The Wall Street Journal takes a look at the world that might be created by a Comcast-Time Warner merger, one in which the giant company could offer “wireless service, video and the Internet are offered in one convenient package.”
There are two possible outcomes, says Blair Levin, a former Federal Communications Commission chief of staff who helped draft the agency’s road map for increasing broadband access.
In one, the companies bulk up and start competing aggressively, creating exciting new services.
In the other, new competition from technologies such as Internet broadband via wireless or mobile-phone service via Wi-Fi don’t pan out, giving the biggest legacy companies more pricing power than ever.
It is impossible to know which one will prevail, says Mr. Levin, a fellow at the Aspen Institute think tank. “Anybody who thinks they know is probably wrong.”
Comcast folks, of course, would rather you believe the “exciting new services” scenario:
Comcast CEO Brian Roberts says his company needs to bulk up to compete effectively with satellite-TV operators, phone companies such as Verizon and relatively new entrants in the video market such as tech heavyweights Google Inc., Apple Inc. and Amazon.com Inc. The cable industry’s traditional regional structure “has limitations that our national competitors don’t have,” Mr. Roberts said this year.
Comcast says merging with Time Warner Cable would increase competition and spark innovation. Comcast told the FCC that the company is studying the possibility of offering mobile-phone service that runs mainly on Wi-Fi.
If approved, WSJ says, look to AT&T to make a deal with DirectTV and Sprint to try to take over T-Mobile.
Other Comcastic headlines:
Given the opportunity to come down favoring or opposing Comcast’s bid for Time Warner Cable Verizon CFO Fran Shammo stood firmly in the middle. “We don’t really publicly state for or against anything,” Shammo told an early morning Miami audience at Jefferies 2014 Global Technology, Media and Telecom Conference. “We compete with Comcast today; we compete with Time Warner Cable today. One replaces the other (and) we compete with each other.” (Fierce Cable)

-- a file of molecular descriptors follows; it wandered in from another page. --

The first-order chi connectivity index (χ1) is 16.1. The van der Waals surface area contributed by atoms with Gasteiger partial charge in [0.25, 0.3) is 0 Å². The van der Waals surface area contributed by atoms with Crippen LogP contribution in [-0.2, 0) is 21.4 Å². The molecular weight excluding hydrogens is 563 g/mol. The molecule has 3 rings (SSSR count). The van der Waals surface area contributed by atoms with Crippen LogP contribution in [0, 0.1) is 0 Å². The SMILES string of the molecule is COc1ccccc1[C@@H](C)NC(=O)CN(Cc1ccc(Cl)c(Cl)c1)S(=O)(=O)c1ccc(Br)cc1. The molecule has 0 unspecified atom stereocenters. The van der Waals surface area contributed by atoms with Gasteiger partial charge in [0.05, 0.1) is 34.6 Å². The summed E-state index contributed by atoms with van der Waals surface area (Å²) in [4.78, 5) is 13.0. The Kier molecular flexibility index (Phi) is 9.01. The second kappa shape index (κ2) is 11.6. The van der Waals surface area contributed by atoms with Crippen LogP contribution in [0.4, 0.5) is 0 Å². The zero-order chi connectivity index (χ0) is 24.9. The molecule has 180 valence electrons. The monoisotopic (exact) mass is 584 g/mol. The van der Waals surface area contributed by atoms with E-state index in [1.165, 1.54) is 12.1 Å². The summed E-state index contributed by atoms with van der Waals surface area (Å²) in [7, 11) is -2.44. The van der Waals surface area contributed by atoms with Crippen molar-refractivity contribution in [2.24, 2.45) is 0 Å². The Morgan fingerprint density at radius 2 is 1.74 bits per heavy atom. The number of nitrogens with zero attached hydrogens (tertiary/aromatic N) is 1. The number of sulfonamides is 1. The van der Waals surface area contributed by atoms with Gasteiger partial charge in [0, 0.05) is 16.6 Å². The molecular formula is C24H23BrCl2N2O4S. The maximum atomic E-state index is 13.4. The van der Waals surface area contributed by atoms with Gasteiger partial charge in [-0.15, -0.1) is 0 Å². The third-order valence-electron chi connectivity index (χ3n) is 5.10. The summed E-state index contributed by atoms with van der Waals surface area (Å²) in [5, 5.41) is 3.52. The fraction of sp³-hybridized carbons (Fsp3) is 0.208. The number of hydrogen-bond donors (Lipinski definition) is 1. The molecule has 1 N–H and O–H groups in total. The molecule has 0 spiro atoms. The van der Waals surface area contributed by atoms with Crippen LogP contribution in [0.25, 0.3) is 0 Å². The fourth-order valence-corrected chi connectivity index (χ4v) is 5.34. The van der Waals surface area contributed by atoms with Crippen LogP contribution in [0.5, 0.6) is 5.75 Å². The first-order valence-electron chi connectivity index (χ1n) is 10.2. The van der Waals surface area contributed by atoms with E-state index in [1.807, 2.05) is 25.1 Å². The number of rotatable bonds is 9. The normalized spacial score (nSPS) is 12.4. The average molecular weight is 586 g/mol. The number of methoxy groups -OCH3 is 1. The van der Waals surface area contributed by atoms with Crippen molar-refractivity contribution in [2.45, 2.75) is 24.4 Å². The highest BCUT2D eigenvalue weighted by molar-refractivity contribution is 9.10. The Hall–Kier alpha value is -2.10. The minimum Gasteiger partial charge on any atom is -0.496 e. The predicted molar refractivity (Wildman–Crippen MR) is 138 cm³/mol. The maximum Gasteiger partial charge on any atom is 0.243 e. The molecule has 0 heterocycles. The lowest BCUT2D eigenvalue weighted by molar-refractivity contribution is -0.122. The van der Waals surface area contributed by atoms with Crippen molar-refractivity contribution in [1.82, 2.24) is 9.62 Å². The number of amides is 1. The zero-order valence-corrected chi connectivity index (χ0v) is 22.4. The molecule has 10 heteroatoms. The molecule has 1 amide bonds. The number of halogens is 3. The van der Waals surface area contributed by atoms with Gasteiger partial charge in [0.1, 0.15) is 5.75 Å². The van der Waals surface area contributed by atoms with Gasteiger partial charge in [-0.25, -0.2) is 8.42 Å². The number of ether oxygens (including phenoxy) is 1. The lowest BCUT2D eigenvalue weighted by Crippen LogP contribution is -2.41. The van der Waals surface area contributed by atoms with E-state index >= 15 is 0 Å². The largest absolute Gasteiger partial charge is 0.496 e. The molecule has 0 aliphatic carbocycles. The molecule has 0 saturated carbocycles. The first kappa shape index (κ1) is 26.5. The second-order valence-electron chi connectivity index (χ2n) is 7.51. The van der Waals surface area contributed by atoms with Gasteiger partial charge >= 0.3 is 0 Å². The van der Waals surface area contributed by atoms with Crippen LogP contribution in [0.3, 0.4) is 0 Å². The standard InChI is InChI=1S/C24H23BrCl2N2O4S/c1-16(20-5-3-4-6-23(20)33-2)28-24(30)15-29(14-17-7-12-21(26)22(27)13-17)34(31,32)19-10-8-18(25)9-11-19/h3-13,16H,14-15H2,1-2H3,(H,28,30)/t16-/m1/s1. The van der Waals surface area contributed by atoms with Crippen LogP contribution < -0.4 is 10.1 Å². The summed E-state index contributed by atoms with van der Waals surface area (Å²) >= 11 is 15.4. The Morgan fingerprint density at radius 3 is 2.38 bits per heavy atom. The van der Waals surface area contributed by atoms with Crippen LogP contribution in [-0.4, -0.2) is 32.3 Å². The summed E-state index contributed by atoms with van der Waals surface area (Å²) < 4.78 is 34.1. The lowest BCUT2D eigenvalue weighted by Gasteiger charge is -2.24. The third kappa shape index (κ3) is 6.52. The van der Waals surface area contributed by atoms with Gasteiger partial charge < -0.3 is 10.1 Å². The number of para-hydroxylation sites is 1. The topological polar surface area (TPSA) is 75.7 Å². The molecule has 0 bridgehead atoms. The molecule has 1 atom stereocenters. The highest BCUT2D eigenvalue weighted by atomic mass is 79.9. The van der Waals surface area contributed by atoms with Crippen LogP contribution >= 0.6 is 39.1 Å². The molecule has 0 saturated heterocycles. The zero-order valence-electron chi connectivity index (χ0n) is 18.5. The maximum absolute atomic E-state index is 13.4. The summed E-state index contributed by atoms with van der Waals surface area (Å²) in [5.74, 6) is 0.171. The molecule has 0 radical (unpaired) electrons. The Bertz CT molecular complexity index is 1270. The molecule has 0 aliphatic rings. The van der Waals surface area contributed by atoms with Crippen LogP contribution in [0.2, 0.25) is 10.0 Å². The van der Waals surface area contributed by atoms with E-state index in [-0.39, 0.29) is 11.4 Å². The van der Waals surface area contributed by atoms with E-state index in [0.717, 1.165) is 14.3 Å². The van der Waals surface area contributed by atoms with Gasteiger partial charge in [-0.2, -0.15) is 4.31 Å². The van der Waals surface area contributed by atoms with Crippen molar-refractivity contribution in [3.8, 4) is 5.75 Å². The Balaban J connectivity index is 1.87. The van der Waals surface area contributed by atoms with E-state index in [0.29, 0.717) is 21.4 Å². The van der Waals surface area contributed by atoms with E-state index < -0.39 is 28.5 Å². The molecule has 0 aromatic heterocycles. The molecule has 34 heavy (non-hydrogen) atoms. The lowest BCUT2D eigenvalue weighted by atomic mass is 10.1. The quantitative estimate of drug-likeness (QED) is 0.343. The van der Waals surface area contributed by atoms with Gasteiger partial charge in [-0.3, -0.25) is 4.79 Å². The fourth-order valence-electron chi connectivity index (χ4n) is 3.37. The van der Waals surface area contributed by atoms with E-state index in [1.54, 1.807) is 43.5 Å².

Comcast said it will begin to automatically migrate all of its X1 subscribers to an upgraded, more personalized version of its cloud-based video interface this week. During the initial phase of deployment, Comcast has been pitching X1 to new and existing triple-play customers, but will soon look to accelerate the platform’s reach by extending it to double-play customers as well, Matt Strauss, Comcast Cable’s senior vice president and general manager, video services, said at last week’s Cable Show in Los Angeles. At last week’s show, Comcast announced several features that will be coming to X1 soon, including Instant On Demand, which will allow subscribers to restart select shows that are already in progress, and Share To TV, an app that will lets triple-play subs live stream personal video from their mobile devices via the Internet to TVs that are connected to the X1 platform. (Multichannel News)
Comcast Cable, which provides video, high-speed Internet, and phone services to residential customers under its Xfinity brand, has announced plans to open a new state-of-the-art customer support center this summer in Hudson, N.H. With 127,000 square feet of space, the facility has the capacity to seat 600 agents. Comcast said it expects about a third of the seats – or 200 positions – to be filled by the end of the year, including almost 100 new positions. With the new positions, Comcast will have more than 1,700 employees across the state, and more than 5,000 across its Greater Boston footprint. (Boston Globe)